For additional information about HUB certification or other services, call 919-807-2330 or visit

Monday, 24 October 2011

Impact of Federal stimulus spending on NC construction industry

The  2.3-mile stretch of road that bridges the Neuse River in Johnston County, slated to be opened on Wednesday, is only a sliver of the $19.4 billion in federal stimulus money being spent in North Carolina, reports the News & Observer.  The two-lane Johnston County road is one of 477 such projects in North Carolina funded by the American Recovery and Reinvestment Act. The $14.3 million two-lane project has pumped money into a struggling economy, much of it into a construction industry decimated by the downturn.

The money paid for concrete girders to be poured in Charlotte, a rock quarry to be mined near Benson and provided work for more than a dozen subcontractors from Mount Airy to Maysville. The Johnston County project appears to have added only a few new jobs in a state with a persistently high unemployment rate. But it did keep things from getting worse, say people involved in the project. 

The Johnston County project was one of the first North Carolina projects funded by the stimulus package, in part, because it was already on the state Department of Transportation's plans and was "shovel ready." The project, approved July 1, 2009, extends Booker Dairy Road, crossing the Neuse River to U.S. 70 business, providing a new east-west route, relieving traffic through downtown Smithfield. Smithfield officials have clamored for the project for 15 years as a much needed second crossing of the NeuseRiver.

"It will have better access for a number of schools, for economic development areas," said Rick Childrey, president of the Greater Smithfield-Selma Chamber of Commerce. The project, which crossed the Neuse River and environmentally sensitive wetlands, required four bridge crews to construct a 3,000-foot span. Although it was in Johnston County, the project had a ripple effect across the state.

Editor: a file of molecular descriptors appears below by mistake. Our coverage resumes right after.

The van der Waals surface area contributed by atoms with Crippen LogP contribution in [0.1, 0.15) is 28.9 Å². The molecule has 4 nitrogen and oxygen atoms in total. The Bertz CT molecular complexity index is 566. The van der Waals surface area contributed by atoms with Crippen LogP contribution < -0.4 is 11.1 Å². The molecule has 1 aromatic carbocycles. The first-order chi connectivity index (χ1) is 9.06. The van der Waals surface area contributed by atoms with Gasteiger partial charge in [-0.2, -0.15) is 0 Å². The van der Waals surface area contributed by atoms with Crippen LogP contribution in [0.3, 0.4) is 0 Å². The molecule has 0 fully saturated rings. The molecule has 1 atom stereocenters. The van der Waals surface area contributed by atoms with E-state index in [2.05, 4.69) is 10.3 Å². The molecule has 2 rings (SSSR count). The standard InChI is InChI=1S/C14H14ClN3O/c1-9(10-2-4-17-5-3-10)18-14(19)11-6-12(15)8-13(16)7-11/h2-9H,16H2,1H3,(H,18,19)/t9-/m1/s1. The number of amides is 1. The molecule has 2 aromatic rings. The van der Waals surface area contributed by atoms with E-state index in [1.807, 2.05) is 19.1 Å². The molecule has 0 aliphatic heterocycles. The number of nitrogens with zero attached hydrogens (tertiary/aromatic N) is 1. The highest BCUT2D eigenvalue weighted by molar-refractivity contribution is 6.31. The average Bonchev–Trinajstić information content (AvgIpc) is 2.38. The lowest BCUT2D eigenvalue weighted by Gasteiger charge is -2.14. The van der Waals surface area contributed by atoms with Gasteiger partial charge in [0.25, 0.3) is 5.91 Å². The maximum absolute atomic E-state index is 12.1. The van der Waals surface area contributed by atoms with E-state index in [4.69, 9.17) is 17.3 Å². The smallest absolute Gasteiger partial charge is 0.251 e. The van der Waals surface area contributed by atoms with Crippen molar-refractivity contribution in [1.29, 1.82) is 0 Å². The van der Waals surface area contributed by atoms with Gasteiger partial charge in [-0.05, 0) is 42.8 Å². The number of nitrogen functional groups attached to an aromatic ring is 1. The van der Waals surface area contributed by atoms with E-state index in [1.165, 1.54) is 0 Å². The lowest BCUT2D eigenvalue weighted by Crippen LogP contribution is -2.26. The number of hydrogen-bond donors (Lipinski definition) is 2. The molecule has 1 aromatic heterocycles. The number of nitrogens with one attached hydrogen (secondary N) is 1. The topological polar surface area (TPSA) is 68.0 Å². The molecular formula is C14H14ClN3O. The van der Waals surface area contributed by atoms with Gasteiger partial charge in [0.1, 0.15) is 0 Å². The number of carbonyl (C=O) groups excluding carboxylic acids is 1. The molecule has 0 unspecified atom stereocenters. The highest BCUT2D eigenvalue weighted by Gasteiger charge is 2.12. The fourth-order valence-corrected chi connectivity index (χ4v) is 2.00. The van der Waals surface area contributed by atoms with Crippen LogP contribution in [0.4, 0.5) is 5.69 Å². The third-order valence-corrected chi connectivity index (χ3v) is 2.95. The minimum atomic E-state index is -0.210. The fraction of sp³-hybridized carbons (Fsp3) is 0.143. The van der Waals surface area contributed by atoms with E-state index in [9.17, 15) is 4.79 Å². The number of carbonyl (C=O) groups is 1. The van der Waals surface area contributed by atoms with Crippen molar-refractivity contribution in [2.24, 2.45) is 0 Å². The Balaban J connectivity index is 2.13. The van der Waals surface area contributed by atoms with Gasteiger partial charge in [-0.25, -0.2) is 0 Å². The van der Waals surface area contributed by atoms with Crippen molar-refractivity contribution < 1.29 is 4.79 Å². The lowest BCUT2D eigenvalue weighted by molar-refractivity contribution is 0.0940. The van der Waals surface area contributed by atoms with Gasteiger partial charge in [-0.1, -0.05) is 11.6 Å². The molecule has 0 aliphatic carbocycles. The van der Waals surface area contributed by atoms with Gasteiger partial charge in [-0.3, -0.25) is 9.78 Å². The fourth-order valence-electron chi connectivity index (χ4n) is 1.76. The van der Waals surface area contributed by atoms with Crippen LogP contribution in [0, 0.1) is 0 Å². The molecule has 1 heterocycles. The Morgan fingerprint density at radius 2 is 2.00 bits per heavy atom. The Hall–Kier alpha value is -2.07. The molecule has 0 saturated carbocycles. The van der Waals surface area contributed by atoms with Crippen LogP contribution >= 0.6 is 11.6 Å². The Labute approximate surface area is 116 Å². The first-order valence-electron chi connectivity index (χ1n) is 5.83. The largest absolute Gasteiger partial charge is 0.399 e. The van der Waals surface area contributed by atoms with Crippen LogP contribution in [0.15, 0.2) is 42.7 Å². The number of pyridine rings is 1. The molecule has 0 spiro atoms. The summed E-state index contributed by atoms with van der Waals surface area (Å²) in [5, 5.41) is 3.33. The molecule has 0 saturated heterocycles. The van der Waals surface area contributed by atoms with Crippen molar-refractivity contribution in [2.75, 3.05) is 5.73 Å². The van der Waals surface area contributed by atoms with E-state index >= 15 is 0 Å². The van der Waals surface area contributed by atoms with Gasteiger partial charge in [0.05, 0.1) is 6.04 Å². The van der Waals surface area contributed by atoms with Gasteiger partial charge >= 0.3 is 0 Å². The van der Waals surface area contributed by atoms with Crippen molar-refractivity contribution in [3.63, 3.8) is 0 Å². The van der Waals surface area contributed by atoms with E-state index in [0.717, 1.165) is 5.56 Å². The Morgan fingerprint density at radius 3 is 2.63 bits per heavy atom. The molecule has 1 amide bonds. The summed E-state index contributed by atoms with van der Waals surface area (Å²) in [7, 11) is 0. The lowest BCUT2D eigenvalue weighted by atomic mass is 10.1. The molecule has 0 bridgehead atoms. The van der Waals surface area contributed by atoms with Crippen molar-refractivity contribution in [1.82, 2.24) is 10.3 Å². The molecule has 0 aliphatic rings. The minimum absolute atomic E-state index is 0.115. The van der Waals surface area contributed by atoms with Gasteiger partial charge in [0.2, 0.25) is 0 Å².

For Wilson road construction company S.T. Wooten, it meant 67 employees on the project - providing work for existing employees as well as hiring 12 new workers. This wasn't a make-or-break project for a company with 1,000 employees and with many major projects, including the toll road being built in western Wake County. But it was welcome nonetheless. "If it had not been for that, we would have had to lay off people," Nelson said. "It was a big impact for our company as well as for our suppliers." Crane operators, bulldozer operators, backhoe operators, skilled laborers, roller operators, skilled carpenters, concrete finishers, supervisors and project management staff were among those who worked on the project.

It also meant work for 107 subcontractors for S.T. Wooten. Subcontractors based in Mocksville, Indian Trail, Mount Airy, Kinston, Fayetteville, Kannapolis,Cary, Maysville and Winston-Salem worked on the project. There were 90 to 100 people employed by suppliers. Supplying the concrete girders for the bridge was Charlotte-based Prestress of the Carolinas. Last year, a crew of between six and 10 people worked for up to 40 weeks at the Charlotte plant pouring 96 concrete bridge girders - all more than 100 feet long and weighing as much as 116,000 pounds each. No extra workers were hired. "There were times in the last few years where we were sitting here wondering where our next job was going to come from," said Jeff White, assistant plant manager for Prestress. "This gave us some breathing room."